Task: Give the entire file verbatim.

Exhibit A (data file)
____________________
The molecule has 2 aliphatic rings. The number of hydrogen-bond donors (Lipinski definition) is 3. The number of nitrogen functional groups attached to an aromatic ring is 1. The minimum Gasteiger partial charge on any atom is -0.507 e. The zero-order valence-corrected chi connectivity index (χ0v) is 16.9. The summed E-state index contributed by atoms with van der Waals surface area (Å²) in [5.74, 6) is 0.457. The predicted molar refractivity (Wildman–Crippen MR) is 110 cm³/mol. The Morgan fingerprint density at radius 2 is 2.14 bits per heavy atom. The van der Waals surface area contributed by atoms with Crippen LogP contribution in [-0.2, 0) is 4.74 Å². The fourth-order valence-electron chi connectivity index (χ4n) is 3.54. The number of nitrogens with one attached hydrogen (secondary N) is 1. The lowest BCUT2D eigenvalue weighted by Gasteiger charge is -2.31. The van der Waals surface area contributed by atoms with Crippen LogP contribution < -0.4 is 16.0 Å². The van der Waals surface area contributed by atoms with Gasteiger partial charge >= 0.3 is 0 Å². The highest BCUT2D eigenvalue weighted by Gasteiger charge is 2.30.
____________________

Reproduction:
The molecule has 2 aliphatic rings. The number of hydrogen-bond donors (Lipinski definition) is 3. The number of nitrogen functional groups attached to an aromatic ring is 1. The minimum Gasteiger partial charge on any atom is -0.507 e. The zero-order valence-corrected chi connectivity index (χ0v) is 16.9. The summed E-state index contributed by atoms with van der Waals surface area (Å²) in [5.74, 6) is 0.457. The predicted molar refractivity (Wildman–Crippen MR) is 110 cm³/mol. The Morgan fingerprint density at radius 2 is 2.14 bits per heavy atom. The van der Waals surface area contributed by atoms with Crippen LogP contribution in [-0.2, 0) is 4.74 Å². The fourth-order valence-electron chi connectivity index (χ4n) is 3.54. The number of nitrogens with one attached hydrogen (secondary N) is 1. The lowest BCUT2D eigenvalue weighted by Gasteiger charge is -2.31. The van der Waals surface area contributed by atoms with Crippen LogP contribution < -0.4 is 16.0 Å². The van der Waals surface area contributed by atoms with Gasteiger partial charge >= 0.3 is 0 Å². The highest BCUT2D eigenvalue weighted by Gasteiger charge is 2.30.